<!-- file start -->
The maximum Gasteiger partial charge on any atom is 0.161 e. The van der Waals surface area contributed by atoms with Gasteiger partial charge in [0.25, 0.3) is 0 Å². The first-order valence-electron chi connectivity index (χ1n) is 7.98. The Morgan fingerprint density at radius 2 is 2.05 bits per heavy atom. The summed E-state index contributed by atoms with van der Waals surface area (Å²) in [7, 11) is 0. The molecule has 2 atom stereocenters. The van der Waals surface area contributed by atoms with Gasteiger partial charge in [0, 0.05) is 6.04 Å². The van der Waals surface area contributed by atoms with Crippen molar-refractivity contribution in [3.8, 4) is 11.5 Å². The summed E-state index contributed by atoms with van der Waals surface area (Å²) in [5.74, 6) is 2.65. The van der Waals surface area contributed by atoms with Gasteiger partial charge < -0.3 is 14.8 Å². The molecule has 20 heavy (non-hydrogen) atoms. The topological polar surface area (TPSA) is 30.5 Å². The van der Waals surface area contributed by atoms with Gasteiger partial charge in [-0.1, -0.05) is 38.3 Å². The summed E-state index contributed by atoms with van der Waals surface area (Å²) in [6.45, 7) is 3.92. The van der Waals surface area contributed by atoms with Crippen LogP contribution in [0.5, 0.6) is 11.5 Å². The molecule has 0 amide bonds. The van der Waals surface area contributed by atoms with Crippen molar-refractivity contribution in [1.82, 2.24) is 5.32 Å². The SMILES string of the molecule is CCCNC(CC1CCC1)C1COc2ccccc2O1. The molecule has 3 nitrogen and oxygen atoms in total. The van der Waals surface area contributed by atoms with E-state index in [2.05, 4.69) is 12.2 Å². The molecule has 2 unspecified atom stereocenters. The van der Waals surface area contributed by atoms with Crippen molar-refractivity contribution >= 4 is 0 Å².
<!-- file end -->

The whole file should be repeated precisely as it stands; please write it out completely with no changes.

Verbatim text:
The maximum Gasteiger partial charge on any atom is 0.161 e. The van der Waals surface area contributed by atoms with Gasteiger partial charge in [0.25, 0.3) is 0 Å². The first-order valence-electron chi connectivity index (χ1n) is 7.98. The Morgan fingerprint density at radius 2 is 2.05 bits per heavy atom. The summed E-state index contributed by atoms with van der Waals surface area (Å²) in [7, 11) is 0. The molecule has 2 atom stereocenters. The van der Waals surface area contributed by atoms with Gasteiger partial charge in [0, 0.05) is 6.04 Å². The van der Waals surface area contributed by atoms with Crippen molar-refractivity contribution in [3.8, 4) is 11.5 Å². The summed E-state index contributed by atoms with van der Waals surface area (Å²) in [5.74, 6) is 2.65. The van der Waals surface area contributed by atoms with Gasteiger partial charge < -0.3 is 14.8 Å². The molecule has 20 heavy (non-hydrogen) atoms. The topological polar surface area (TPSA) is 30.5 Å². The van der Waals surface area contributed by atoms with Gasteiger partial charge in [-0.1, -0.05) is 38.3 Å². The summed E-state index contributed by atoms with van der Waals surface area (Å²) in [6.45, 7) is 3.92. The van der Waals surface area contributed by atoms with Crippen LogP contribution in [0.5, 0.6) is 11.5 Å². The molecule has 0 amide bonds. The van der Waals surface area contributed by atoms with Crippen molar-refractivity contribution in [1.82, 2.24) is 5.32 Å². The SMILES string of the molecule is CCCNC(CC1CCC1)C1COc2ccccc2O1. The molecule has 3 nitrogen and oxygen atoms in total. The van der Waals surface area contributed by atoms with E-state index in [2.05, 4.69) is 12.2 Å². The molecule has 2 unspecified atom stereocenters. The van der Waals surface area contributed by atoms with Crippen molar-refractivity contribution >= 4 is 0 Å².